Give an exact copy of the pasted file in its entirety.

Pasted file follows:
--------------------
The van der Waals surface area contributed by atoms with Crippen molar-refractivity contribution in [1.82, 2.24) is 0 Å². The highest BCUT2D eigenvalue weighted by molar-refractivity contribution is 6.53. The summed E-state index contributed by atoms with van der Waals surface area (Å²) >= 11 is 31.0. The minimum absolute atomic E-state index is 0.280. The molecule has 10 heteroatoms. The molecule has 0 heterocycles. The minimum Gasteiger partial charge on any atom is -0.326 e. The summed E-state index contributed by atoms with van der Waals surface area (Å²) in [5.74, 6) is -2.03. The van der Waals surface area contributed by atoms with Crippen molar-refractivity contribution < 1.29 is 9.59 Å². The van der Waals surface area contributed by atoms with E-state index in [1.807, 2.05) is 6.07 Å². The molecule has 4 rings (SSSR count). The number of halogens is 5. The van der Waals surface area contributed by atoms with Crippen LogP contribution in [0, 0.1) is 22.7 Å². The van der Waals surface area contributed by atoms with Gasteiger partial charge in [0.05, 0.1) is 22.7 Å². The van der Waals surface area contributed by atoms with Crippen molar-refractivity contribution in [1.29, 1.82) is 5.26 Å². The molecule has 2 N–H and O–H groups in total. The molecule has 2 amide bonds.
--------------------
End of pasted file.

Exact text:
The van der Waals surface area contributed by atoms with Crippen molar-refractivity contribution in [1.82, 2.24) is 0 Å². The highest BCUT2D eigenvalue weighted by molar-refractivity contribution is 6.53. The summed E-state index contributed by atoms with van der Waals surface area (Å²) >= 11 is 31.0. The minimum absolute atomic E-state index is 0.280. The molecule has 10 heteroatoms. The molecule has 0 heterocycles. The minimum Gasteiger partial charge on any atom is -0.326 e. The summed E-state index contributed by atoms with van der Waals surface area (Å²) in [5.74, 6) is -2.03. The van der Waals surface area contributed by atoms with Crippen molar-refractivity contribution < 1.29 is 9.59 Å². The van der Waals surface area contributed by atoms with E-state index in [1.807, 2.05) is 6.07 Å². The molecule has 4 rings (SSSR count). The number of halogens is 5. The van der Waals surface area contributed by atoms with Crippen LogP contribution in [0, 0.1) is 22.7 Å². The van der Waals surface area contributed by atoms with Gasteiger partial charge in [0.05, 0.1) is 22.7 Å². The van der Waals surface area contributed by atoms with Crippen molar-refractivity contribution in [1.29, 1.82) is 5.26 Å². The molecule has 2 N–H and O–H groups in total. The molecule has 2 amide bonds.